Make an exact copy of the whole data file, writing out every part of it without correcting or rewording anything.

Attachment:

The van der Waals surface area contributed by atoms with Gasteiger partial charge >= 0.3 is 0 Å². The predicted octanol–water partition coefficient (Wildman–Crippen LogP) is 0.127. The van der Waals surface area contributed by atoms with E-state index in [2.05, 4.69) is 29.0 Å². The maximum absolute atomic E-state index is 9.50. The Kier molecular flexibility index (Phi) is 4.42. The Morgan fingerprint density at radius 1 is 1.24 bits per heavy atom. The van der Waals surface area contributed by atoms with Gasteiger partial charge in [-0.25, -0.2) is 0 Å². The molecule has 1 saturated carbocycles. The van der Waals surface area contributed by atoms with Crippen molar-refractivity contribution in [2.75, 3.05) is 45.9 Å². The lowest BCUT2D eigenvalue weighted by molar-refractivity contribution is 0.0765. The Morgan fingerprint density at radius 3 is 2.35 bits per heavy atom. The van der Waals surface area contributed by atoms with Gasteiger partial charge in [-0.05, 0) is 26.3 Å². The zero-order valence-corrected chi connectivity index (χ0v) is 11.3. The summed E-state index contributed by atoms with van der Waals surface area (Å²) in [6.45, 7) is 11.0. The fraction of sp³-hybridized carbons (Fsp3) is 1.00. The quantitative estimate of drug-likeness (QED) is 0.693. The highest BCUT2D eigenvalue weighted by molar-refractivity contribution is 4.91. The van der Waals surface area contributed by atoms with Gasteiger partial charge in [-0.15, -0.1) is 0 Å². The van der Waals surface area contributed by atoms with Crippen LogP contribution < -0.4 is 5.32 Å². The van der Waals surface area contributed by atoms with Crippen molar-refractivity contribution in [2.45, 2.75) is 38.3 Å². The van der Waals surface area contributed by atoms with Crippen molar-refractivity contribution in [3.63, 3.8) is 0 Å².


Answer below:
The van der Waals surface area contributed by atoms with Gasteiger partial charge >= 0.3 is 0 Å². The predicted octanol–water partition coefficient (Wildman–Crippen LogP) is 0.127. The van der Waals surface area contributed by atoms with E-state index in [2.05, 4.69) is 29.0 Å². The maximum absolute atomic E-state index is 9.50. The Kier molecular flexibility index (Phi) is 4.42. The Morgan fingerprint density at radius 1 is 1.24 bits per heavy atom. The van der Waals surface area contributed by atoms with Gasteiger partial charge in [-0.25, -0.2) is 0 Å². The molecule has 1 saturated carbocycles. The van der Waals surface area contributed by atoms with Crippen molar-refractivity contribution in [2.75, 3.05) is 45.9 Å². The lowest BCUT2D eigenvalue weighted by molar-refractivity contribution is 0.0765. The Morgan fingerprint density at radius 3 is 2.35 bits per heavy atom. The van der Waals surface area contributed by atoms with Gasteiger partial charge in [-0.05, 0) is 26.3 Å². The zero-order valence-corrected chi connectivity index (χ0v) is 11.3. The summed E-state index contributed by atoms with van der Waals surface area (Å²) in [6.45, 7) is 11.0. The fraction of sp³-hybridized carbons (Fsp3) is 1.00. The quantitative estimate of drug-likeness (QED) is 0.693. The highest BCUT2D eigenvalue weighted by molar-refractivity contribution is 4.91. The van der Waals surface area contributed by atoms with Gasteiger partial charge in [-0.15, -0.1) is 0 Å². The van der Waals surface area contributed by atoms with Crippen LogP contribution < -0.4 is 5.32 Å². The van der Waals surface area contributed by atoms with Crippen molar-refractivity contribution in [2.45, 2.75) is 38.3 Å². The van der Waals surface area contributed by atoms with Crippen molar-refractivity contribution in [3.63, 3.8) is 0 Å².